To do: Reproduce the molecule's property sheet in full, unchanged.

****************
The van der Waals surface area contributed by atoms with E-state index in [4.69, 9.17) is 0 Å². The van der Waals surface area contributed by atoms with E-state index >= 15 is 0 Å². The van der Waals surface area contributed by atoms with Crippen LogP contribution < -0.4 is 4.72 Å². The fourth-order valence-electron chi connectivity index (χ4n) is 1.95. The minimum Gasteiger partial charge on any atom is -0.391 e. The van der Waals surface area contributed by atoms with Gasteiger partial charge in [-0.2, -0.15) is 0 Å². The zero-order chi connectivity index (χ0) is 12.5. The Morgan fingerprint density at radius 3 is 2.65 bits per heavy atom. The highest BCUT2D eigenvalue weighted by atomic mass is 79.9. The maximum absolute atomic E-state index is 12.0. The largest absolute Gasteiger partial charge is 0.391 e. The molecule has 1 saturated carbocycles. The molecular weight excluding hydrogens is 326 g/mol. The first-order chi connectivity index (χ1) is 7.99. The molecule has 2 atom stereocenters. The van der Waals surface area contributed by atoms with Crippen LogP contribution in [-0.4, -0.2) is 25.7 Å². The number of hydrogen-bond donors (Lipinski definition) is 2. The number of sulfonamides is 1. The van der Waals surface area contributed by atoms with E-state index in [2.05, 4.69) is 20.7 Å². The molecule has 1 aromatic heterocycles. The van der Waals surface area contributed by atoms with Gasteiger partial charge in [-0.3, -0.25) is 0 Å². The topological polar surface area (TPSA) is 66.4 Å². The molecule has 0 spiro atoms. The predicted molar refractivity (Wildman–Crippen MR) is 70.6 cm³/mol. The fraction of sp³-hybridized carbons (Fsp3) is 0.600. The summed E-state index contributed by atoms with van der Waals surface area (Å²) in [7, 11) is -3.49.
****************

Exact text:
The van der Waals surface area contributed by atoms with E-state index in [4.69, 9.17) is 0 Å². The van der Waals surface area contributed by atoms with E-state index >= 15 is 0 Å². The van der Waals surface area contributed by atoms with Crippen LogP contribution < -0.4 is 4.72 Å². The fourth-order valence-electron chi connectivity index (χ4n) is 1.95. The minimum Gasteiger partial charge on any atom is -0.391 e. The van der Waals surface area contributed by atoms with Gasteiger partial charge in [-0.2, -0.15) is 0 Å². The zero-order chi connectivity index (χ0) is 12.5. The Morgan fingerprint density at radius 3 is 2.65 bits per heavy atom. The highest BCUT2D eigenvalue weighted by atomic mass is 79.9. The maximum absolute atomic E-state index is 12.0. The largest absolute Gasteiger partial charge is 0.391 e. The molecule has 1 saturated carbocycles. The molecular weight excluding hydrogens is 326 g/mol. The first-order chi connectivity index (χ1) is 7.99. The molecule has 2 atom stereocenters. The van der Waals surface area contributed by atoms with Crippen LogP contribution in [-0.4, -0.2) is 25.7 Å². The number of hydrogen-bond donors (Lipinski definition) is 2. The number of sulfonamides is 1. The van der Waals surface area contributed by atoms with E-state index in [2.05, 4.69) is 20.7 Å². The molecule has 1 aromatic heterocycles. The van der Waals surface area contributed by atoms with Gasteiger partial charge in [-0.3, -0.25) is 0 Å². The topological polar surface area (TPSA) is 66.4 Å². The molecule has 0 spiro atoms. The predicted molar refractivity (Wildman–Crippen MR) is 70.6 cm³/mol. The fraction of sp³-hybridized carbons (Fsp3) is 0.600. The summed E-state index contributed by atoms with van der Waals surface area (Å²) in [7, 11) is -3.49.